Kopatchinskaja plays Duos by Sanchez-Chiong, Holliger, Biber, Cage, Milhaud, Falla, Sotelo, Gibbons, Machaut, JS Bach, etc.

'A bold if intermittently successful experiment'

Our rating 
4.0 out of 5 star rating 4.0

COMPOSERS: Biber,Cage,etc.,Falla,Gibbons,Holliger,JS Bach,Machaut,Milhaud,Sanchez-Chiong,Sotelo
LABELS: Alpha
ALBUM TITLE: Take Two
WORKS: Duos by Sanchez-Chiong, Holliger, Biber, Cage, Milhaud, Falla, Sotelo, Gibbons, Machaut, JS Bach, etc.
PERFORMER: Patricia Kopatchinskaja (violin); various musicians
CATALOGUE NO: ALPHA 211

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Whether recording Ligeti and Eötvös with Ensemble Modern, or Beethoven with Philippe Herreweghe’s period instrument Orchestre des Champs-Elysées, Patricia Kopatchinskaja is one of music’s free spirits. The eclectic instrumental line-ups for ‘Duos from a Thousand Years of Music History for Young People aged from 0-100’ range from Baroque violin to electronics and turntable, ocarina to harpsichord and toy piano; the repertoire itself straddles a millennium spanning an ethereal and piquantly remote Alleluia from the Winchester Troper to a determined clutch of contemporary works including triple helpings of Heinz Holliger, strategic ear-cleansings from Jorge Sanchez-Chiong’s sometimes overwrought Overclockers series, and Leo Dick’s pungent, carefully calibrated marriage of violin and clarinet The Grasshopper and the Ant – a neat segue after the programmatic menagerie of Biber’s Sonata Representativa.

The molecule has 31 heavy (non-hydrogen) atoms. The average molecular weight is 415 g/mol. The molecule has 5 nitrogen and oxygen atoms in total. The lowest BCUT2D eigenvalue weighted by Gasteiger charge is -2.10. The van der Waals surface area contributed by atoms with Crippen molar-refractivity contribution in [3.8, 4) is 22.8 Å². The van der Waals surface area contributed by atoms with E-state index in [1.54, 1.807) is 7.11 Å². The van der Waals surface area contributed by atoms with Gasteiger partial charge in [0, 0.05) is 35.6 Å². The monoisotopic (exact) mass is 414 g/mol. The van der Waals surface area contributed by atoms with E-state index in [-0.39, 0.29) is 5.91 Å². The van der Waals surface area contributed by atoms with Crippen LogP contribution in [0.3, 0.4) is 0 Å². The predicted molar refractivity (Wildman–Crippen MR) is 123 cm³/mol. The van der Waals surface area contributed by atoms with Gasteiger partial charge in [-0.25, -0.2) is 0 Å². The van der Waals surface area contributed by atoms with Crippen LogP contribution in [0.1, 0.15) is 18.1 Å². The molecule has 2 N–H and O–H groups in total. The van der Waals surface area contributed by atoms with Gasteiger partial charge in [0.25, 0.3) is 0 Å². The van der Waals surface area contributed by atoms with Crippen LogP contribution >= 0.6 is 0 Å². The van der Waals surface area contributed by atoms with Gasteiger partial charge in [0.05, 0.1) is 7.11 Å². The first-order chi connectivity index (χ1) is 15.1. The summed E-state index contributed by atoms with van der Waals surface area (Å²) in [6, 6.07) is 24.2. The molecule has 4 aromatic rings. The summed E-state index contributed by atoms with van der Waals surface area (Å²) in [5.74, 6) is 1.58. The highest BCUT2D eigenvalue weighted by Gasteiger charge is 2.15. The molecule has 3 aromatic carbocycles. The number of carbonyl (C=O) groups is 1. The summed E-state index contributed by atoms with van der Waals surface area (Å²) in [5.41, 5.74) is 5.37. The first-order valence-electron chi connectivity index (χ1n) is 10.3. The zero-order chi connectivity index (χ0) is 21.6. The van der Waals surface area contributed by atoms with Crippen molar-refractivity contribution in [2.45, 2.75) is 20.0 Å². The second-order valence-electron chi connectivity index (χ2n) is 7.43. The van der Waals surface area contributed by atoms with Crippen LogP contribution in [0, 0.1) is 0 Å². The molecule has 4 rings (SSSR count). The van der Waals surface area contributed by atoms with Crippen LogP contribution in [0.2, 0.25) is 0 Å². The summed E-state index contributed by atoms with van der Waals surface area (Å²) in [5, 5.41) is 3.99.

Some of the disc’s most fruitful music-making involves Kopatchinskaja with clarinettist Reto Bieri, including a feisty conjunction of sparky violin and liquid clarinet in Milhaud’s Jeu. The commendably adventurous programme can make us eavesdroppers on a personal aural journal, with the sound of folk fiddle often present. But like the lavishly produced booklet (addressed to her nine-year-old daughter), the project can stray into self-consciousness; the concluding Bach Chaconne with improvised harpsichord accompaniment is, like the disc overall, a bold if intermittently successful experiment.

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Paul Riley